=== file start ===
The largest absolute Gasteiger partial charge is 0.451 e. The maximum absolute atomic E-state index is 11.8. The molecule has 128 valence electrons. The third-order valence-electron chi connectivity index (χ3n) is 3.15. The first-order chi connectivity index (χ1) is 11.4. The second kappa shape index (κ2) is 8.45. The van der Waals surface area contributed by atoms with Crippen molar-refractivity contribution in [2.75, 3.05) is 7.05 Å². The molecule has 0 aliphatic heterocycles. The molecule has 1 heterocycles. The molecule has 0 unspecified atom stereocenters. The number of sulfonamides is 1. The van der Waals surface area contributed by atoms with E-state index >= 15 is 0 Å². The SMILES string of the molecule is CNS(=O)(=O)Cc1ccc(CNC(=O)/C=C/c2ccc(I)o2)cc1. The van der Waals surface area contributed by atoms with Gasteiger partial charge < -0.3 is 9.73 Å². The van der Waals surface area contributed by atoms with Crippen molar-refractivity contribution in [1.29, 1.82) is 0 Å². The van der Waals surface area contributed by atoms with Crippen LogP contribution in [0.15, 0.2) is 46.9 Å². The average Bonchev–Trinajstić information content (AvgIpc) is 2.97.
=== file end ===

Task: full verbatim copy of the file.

The largest absolute Gasteiger partial charge is 0.451 e. The maximum absolute atomic E-state index is 11.8. The molecule has 128 valence electrons. The third-order valence-electron chi connectivity index (χ3n) is 3.15. The first-order chi connectivity index (χ1) is 11.4. The second kappa shape index (κ2) is 8.45. The van der Waals surface area contributed by atoms with Crippen molar-refractivity contribution in [2.75, 3.05) is 7.05 Å². The molecule has 0 aliphatic heterocycles. The molecule has 1 heterocycles. The molecule has 0 unspecified atom stereocenters. The number of sulfonamides is 1. The van der Waals surface area contributed by atoms with E-state index >= 15 is 0 Å². The SMILES string of the molecule is CNS(=O)(=O)Cc1ccc(CNC(=O)/C=C/c2ccc(I)o2)cc1. The van der Waals surface area contributed by atoms with Gasteiger partial charge < -0.3 is 9.73 Å². The van der Waals surface area contributed by atoms with Crippen molar-refractivity contribution in [1.29, 1.82) is 0 Å². The van der Waals surface area contributed by atoms with Crippen LogP contribution in [0.15, 0.2) is 46.9 Å². The average Bonchev–Trinajstić information content (AvgIpc) is 2.97.